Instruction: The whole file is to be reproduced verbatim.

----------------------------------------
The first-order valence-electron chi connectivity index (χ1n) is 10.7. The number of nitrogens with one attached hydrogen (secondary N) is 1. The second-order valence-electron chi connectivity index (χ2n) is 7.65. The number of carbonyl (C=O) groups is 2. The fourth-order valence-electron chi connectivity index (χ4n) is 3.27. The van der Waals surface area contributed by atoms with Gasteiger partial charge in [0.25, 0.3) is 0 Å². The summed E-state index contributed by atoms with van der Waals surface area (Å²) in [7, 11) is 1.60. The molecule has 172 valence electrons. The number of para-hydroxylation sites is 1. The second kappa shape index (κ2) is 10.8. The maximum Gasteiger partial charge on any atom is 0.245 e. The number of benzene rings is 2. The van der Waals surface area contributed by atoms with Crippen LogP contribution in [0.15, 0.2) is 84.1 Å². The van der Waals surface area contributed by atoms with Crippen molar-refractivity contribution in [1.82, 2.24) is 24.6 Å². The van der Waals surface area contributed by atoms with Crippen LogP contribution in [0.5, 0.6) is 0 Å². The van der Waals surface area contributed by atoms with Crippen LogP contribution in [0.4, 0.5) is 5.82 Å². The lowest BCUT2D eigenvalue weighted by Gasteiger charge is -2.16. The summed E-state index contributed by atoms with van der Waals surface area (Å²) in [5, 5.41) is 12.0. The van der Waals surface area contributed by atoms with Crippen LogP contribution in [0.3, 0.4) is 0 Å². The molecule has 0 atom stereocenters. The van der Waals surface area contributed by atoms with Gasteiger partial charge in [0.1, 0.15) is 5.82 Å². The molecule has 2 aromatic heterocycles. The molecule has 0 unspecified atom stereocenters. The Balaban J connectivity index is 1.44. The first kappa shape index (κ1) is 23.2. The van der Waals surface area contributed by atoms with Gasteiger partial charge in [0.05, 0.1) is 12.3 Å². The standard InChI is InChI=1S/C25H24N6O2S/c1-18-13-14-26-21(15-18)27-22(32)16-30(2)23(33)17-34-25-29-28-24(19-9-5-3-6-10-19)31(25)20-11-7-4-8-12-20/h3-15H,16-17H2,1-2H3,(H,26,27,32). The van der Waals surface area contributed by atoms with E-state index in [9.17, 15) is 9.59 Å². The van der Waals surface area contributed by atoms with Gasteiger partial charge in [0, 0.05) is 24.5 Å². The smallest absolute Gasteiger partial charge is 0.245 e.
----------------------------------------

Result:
The first-order valence-electron chi connectivity index (χ1n) is 10.7. The number of nitrogens with one attached hydrogen (secondary N) is 1. The second-order valence-electron chi connectivity index (χ2n) is 7.65. The number of carbonyl (C=O) groups is 2. The fourth-order valence-electron chi connectivity index (χ4n) is 3.27. The van der Waals surface area contributed by atoms with Gasteiger partial charge in [0.25, 0.3) is 0 Å². The summed E-state index contributed by atoms with van der Waals surface area (Å²) in [7, 11) is 1.60. The molecule has 172 valence electrons. The number of para-hydroxylation sites is 1. The second kappa shape index (κ2) is 10.8. The maximum Gasteiger partial charge on any atom is 0.245 e. The number of benzene rings is 2. The van der Waals surface area contributed by atoms with Crippen LogP contribution in [0.15, 0.2) is 84.1 Å². The van der Waals surface area contributed by atoms with Crippen molar-refractivity contribution in [1.82, 2.24) is 24.6 Å². The van der Waals surface area contributed by atoms with Crippen LogP contribution in [0.5, 0.6) is 0 Å². The van der Waals surface area contributed by atoms with Crippen LogP contribution in [0.4, 0.5) is 5.82 Å². The lowest BCUT2D eigenvalue weighted by Gasteiger charge is -2.16. The summed E-state index contributed by atoms with van der Waals surface area (Å²) in [5, 5.41) is 12.0. The van der Waals surface area contributed by atoms with Crippen LogP contribution in [0.3, 0.4) is 0 Å². The molecule has 0 atom stereocenters. The van der Waals surface area contributed by atoms with Gasteiger partial charge in [0.1, 0.15) is 5.82 Å². The molecule has 2 aromatic heterocycles. The molecule has 0 unspecified atom stereocenters. The Balaban J connectivity index is 1.44. The first kappa shape index (κ1) is 23.2. The van der Waals surface area contributed by atoms with Gasteiger partial charge in [0.05, 0.1) is 12.3 Å². The standard InChI is InChI=1S/C25H24N6O2S/c1-18-13-14-26-21(15-18)27-22(32)16-30(2)23(33)17-34-25-29-28-24(19-9-5-3-6-10-19)31(25)20-11-7-4-8-12-20/h3-15H,16-17H2,1-2H3,(H,26,27,32). The van der Waals surface area contributed by atoms with E-state index in [9.17, 15) is 9.59 Å². The van der Waals surface area contributed by atoms with Gasteiger partial charge in [0, 0.05) is 24.5 Å². The smallest absolute Gasteiger partial charge is 0.245 e.